When Suharyanto’s pregnant wife Rina Ismawati and two of their three children fell last month, he initially thought it was a cold. But with the increase in Covid-19 cases in Indonesia, he took them to be tested.
The whole family tested positive for Covid-19, including Suharyanto – and 43-year-old Ismawati was hospitalized, where she lay in bed and occasionally sent Suharyanto messages via WhatsApp. “She told me her condition was getting worse,” Suharyanto said. “She couldn’t breathe.”
Riski died in hospital on June 22. Suharyanto had only ever seen him in a photo. The next day, Ismawati also died.
Suharyanto’s wife and child are just two of the devastating and growing Covid-19 toll in Indonesia, the world’s fourth most populous country, which is fast becoming the new center of the coronavirus crisis in Asia.
With more than 2.7 million people infected and more than 70,000 dead, onlookers are warning that the country may not have reached its peak.
How did this happen
The country had seen a “dramatic increase in confirmed cases” after the holidays, Indonesia’s health minister Budi Gunadi Sadikin said earlier this month. He attributed the explosion in cases to the rapidly spreading Delta variant, which was first identified in India and has since spread to nearly 100 countries.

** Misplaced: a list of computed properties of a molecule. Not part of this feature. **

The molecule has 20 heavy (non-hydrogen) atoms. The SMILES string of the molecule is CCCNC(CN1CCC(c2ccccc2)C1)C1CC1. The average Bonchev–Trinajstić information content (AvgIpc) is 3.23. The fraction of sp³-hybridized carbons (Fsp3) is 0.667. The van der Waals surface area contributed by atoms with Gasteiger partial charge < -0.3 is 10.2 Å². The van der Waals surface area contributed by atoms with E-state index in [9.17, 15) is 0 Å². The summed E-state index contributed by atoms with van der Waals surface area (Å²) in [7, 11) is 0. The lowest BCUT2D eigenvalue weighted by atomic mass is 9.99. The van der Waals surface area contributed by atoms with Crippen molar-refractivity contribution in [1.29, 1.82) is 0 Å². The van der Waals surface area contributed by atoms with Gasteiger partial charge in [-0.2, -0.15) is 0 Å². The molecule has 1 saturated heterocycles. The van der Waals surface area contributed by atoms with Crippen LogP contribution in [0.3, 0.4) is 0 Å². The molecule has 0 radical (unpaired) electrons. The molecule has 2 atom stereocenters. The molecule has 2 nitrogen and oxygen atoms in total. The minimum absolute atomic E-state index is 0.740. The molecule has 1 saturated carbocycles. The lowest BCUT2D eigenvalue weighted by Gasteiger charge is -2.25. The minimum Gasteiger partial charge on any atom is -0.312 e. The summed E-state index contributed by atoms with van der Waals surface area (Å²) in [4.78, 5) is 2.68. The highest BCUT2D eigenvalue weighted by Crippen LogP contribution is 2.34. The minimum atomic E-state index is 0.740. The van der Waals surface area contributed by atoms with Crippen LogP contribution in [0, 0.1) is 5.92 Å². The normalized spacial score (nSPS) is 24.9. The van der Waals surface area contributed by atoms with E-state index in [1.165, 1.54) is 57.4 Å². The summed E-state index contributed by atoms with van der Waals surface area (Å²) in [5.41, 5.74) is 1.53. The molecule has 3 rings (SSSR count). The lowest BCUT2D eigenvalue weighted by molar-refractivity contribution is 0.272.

Indonesia went into lockdown on July 10, after which the country reported more than 30,000 new cases every day. The government said it is “mobilizing all resources” to face the Covid-19 wave, including bringing in oxygen from other countries to increase supply.
And the current numbers probably don’t show the whole picture. More than 27% of tests come back positive, according to figures from Johns Hopkins University, giving Indonesia one of the highest test positivity rates in the world. The numbers suggest that many cases are still not being caught.
Just a cold
Another major barrier to managing the outbreak in Indonesia is the avalanche of misinformation.
Amid all the noise, warnings about the severity of Covid-19 are being lost.
A few weeks ago, Karunia Sekar Kinanti, 32, noticed that her two-month-old son Zhafran had a fever, but assumed it was just a cold.
Her Mom had the flu and was coughing, but Kinanti didn’t think it was Covid because her mom still had a sense of smell. “Her symptoms didn’t seem to be Covid-19 so I was calm to respond to them,” she said. “Then Zhafran, me and my other child got sick too.”
Two weeks ago, when he weakened and his breathing became more difficult, she took Zhafran to the hospital, where scans showed that Covid-19 had already damaged his right lung.
She remembers the doctor telling her to prepare for the worst. “You can be optimistic, but it all depends on God,” she recalls saying.
On July 5, Kinanti’s mother died. Kinanti still doesn’t know if her mother had Covid because she hasn’t been tested. Kinanti did not attend her funeral – she was in the hospital with her young son.
Aman B. Pulungan, the chairman of the Indonesian Children’s Association, said it is common for parents to assume that their child does not have Covid-19, in part because many people in Indonesia are not aware that children can be infected.